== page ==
What was advertised in a colonial American newspaper 250 years ago today?
“A very compleat assortment.”
In the fall of 1767 John Dawson and Company imported a “NEAT cargo of GOODS for the season.” They placed an advertisement in the November 10, 1767, edition of the South-Carolina Gazette and Country Journal, informing potential customers in Charleston and its hinterland that they carried new merchandise.
Unlike some of their competitors, Dawson and Company did not list any specific items they stocked. In the same issue, John Scott enumerated dozens of items, as did John Edwards and Company. Scott sold everything from “bed blankets” to “black lace” to “gunpowder.” Edwards and Company provided even more elaborate descriptions of their wares, including “striped and floured fashionable silks and ribbons” and “copper-plate and common blue and white chimney tiles.” In a much shorter advertisement, the proprietors of “STOTT’s MANCHESTER WARE-HOUSE” named about a dozen items, such as ribbons, hats, and handkerchiefs. Each of these advertisers made it easy for readers to imagine the wonders they would encounter at their shops.
Dawson and Company, however, relied on a different tactic to incite consumer interest in their merchandise. Rather than presenting potential customers with explicit choices, they stated that the “NEAT cargo of GOODS” they had just imported would be “added to their other stock.” This combination yielded “a very compleat assortment” to satisfy their customers. Dawson and Company did not linger over the particulars; instead, they asserted that “the choice has been carefully attended to,” suggesting that they had devoted special effort in selecting their inventory. Prospective customers, they implied, would find the items they wanted and needed among Dawson and Company’s “very compleat assortment.”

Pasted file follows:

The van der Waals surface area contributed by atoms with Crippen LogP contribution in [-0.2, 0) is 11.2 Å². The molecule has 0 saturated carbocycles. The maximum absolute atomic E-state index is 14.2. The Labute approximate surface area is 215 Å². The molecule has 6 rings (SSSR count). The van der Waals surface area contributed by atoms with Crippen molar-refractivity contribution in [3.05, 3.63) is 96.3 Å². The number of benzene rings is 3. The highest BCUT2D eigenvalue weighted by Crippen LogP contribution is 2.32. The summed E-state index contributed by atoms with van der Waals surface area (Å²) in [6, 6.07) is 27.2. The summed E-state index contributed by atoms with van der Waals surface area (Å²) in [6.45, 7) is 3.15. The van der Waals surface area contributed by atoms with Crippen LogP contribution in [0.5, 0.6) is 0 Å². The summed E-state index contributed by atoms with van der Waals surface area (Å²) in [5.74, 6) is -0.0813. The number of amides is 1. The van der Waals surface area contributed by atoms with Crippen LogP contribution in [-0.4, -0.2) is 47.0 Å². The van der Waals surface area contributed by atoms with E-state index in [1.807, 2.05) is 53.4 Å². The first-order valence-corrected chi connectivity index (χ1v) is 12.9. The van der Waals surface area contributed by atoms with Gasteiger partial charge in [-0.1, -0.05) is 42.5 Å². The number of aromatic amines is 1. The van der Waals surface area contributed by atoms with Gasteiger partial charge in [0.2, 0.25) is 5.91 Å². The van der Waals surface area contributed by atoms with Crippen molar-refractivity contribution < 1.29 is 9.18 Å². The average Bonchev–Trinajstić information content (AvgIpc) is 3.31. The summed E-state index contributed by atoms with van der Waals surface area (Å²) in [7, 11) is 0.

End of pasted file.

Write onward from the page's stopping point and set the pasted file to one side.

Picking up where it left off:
Dawson and Company may not have had the means to make the same investment in advertising as John Scott or John Edwards and Company. In limited space, they advanced an alternate version of the popular appeal to consumer choice, promising that they did indeed stock a vast array of goods even though they did not publish an extensive list in the public prints.